People cycle to work, to school, to get fit, for the challenge it provides – or simply because they love it.
OPINION: Whatever the reason they have for getting on their bikes, more people are doing it and we need to make it safer.
After 30 years' involvement in the cycle industry and almost a lifetime as a rider, I have some ideas on reducing accidents.
Let's re-introduce the school cycle training and bike checks that used to happen five to eight years ago. These days kids have to enter Kiwi Weet-bix triathlons before they have their bikes and helmets officially checked. Only a few children compete in those.
Cycleways should be a top priority for national and local body governments. Having more bikes and less cars on the roads will help the environment and ease traffic congestion.
Drivers should re-sit a licence test every 10 years, ensuring they have kept up with changes to road rules and layouts.
Cyclists need to follow safe practices, too.
Regular maintenance is a key part of bike safety. Brakes and tyres need to be checked regularly. Parents owe it to their children to ensure their bikes are well maintained and serviced.
It's simply not cool to ride without a helmet. It is also illegal. Make sure yours fits properly and meets the appropriate safety standards.
Bright is beautiful. Wear reflective or fluoro clothing. Use lights at night and in times of poor visibility. A white headlight and a rear tail-light are essential.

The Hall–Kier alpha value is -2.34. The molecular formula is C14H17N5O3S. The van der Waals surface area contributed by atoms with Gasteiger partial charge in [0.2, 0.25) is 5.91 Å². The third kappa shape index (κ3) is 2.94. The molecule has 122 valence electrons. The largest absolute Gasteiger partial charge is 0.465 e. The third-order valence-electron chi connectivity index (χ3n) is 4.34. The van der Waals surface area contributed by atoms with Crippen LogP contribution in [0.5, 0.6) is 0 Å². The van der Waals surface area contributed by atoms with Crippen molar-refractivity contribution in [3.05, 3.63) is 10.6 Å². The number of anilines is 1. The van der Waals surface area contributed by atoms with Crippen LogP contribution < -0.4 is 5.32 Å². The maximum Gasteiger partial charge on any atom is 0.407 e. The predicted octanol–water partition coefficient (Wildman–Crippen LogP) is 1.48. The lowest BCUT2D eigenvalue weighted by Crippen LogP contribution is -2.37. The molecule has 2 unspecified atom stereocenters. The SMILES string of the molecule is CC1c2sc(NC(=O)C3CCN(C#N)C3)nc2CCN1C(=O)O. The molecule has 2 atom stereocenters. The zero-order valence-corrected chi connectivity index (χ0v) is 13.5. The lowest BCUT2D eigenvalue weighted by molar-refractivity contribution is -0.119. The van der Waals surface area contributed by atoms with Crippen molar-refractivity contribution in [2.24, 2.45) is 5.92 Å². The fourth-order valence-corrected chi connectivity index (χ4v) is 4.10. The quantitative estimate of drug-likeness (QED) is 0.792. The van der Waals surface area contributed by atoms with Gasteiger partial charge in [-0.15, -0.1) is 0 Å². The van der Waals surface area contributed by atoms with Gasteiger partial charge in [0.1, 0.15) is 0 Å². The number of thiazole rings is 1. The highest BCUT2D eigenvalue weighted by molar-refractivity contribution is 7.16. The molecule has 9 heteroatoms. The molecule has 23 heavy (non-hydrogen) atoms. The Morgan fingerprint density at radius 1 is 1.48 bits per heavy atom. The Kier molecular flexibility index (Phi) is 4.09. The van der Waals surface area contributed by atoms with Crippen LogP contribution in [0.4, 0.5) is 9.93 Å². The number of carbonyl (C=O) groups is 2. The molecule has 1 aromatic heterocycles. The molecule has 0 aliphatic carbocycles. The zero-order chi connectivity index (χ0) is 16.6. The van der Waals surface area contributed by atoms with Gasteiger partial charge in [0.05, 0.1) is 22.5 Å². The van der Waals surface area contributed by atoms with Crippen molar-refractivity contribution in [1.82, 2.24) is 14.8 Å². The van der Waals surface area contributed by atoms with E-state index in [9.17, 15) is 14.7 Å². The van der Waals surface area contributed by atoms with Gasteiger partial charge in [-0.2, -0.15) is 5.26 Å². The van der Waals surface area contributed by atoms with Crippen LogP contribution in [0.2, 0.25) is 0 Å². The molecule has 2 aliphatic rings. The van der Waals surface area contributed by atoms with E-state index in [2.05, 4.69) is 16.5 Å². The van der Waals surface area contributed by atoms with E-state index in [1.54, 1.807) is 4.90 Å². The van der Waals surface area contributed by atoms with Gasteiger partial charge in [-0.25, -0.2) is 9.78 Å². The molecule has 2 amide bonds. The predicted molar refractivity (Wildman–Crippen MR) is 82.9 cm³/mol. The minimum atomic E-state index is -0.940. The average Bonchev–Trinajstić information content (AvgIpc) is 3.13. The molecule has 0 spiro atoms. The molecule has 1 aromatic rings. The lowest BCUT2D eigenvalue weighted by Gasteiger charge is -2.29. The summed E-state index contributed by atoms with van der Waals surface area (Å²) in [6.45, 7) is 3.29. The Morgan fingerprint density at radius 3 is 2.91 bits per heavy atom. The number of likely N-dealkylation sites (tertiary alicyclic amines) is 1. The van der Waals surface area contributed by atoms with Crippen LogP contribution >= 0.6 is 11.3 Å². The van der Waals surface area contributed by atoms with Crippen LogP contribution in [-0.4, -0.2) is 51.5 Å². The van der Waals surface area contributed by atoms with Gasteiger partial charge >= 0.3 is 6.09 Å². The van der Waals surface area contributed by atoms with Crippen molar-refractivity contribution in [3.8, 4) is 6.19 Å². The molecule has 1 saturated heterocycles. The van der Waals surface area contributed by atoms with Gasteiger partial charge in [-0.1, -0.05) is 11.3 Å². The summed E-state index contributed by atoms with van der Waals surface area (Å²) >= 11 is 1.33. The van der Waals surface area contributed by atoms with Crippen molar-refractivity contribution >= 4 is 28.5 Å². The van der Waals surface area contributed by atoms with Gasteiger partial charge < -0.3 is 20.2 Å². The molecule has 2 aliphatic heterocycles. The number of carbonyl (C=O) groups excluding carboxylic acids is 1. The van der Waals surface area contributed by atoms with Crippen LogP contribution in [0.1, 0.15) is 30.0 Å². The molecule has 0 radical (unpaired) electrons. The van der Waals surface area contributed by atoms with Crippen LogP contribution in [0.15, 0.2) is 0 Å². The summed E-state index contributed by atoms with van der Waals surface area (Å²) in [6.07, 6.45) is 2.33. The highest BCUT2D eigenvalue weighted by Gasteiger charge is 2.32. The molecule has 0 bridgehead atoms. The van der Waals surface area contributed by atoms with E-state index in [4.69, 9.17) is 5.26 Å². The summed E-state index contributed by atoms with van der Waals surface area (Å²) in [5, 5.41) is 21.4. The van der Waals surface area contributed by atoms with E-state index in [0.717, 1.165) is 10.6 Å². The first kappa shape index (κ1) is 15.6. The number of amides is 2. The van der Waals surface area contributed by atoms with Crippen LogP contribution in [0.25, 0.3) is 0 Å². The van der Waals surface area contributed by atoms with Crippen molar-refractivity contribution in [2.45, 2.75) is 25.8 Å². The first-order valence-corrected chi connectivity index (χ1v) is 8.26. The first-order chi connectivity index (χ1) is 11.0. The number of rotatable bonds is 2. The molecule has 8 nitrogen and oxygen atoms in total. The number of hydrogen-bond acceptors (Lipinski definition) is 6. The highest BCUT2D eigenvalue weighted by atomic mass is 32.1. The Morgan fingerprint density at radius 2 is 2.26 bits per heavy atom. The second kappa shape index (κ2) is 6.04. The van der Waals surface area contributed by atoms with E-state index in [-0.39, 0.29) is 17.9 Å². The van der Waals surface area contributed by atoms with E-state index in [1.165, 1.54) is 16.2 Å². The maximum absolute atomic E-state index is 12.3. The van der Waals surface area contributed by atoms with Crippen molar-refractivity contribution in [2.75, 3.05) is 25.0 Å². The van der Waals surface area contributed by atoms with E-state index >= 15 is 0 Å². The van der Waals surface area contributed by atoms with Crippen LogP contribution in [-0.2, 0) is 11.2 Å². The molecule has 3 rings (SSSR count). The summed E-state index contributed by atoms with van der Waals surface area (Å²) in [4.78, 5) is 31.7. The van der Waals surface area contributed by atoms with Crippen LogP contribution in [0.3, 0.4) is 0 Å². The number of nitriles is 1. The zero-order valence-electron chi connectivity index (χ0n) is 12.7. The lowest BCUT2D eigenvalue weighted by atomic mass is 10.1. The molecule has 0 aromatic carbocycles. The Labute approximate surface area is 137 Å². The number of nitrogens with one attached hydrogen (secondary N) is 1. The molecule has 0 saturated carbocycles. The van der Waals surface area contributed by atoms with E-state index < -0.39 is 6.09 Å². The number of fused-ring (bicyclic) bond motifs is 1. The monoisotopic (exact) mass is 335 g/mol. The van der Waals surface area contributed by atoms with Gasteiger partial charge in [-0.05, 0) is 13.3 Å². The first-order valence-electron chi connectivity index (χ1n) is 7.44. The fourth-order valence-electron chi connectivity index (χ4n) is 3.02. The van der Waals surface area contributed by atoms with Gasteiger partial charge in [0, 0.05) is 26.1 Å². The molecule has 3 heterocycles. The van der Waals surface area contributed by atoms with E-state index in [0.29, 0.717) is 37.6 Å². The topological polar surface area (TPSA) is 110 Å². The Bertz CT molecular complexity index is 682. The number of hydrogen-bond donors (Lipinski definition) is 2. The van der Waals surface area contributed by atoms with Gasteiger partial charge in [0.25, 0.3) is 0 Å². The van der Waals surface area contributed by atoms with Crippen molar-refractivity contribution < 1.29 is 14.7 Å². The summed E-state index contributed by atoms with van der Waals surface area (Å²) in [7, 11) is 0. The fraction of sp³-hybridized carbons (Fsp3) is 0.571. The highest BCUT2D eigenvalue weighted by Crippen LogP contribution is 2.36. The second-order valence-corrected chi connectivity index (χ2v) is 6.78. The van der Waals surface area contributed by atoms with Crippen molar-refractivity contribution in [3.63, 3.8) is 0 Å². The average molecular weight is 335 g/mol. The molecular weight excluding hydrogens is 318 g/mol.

Obey the rules and show courtesy. Cars are bigger and faster so ride in single file over bridges and around blind corners, and keep to the left as much as possible. Hand signals are a cyclist's indicators, so signal your intentions to other road-users.
Cars have a habit of appearing out of nowhere. Watch for vehicles at intersections and driveways and make eye contact to ensure that drivers have seen you.
Watch for pot-holes, uneven surfaces, and other hazards and be especially aware of parked cars' doors opening unexpectedly.
Scan the traffic
Be careful when checking traffic and looking over your shoulder. Find a quiet place to practice scanning the road in front and behind without swerving (this is not easy to do).
Give way to pedestrians.
Keep both hands ready to brake for best control.
Don't wear headphones when cycling. Music blocks out traffic noise and distracts you.
Cycling with others improves your motivation, bike knowledge and circle of friends. Ladies Only and Sunday Social rides in Blenheim cater for all levels. Phone 5780433 for further information.
- The Marlborough Express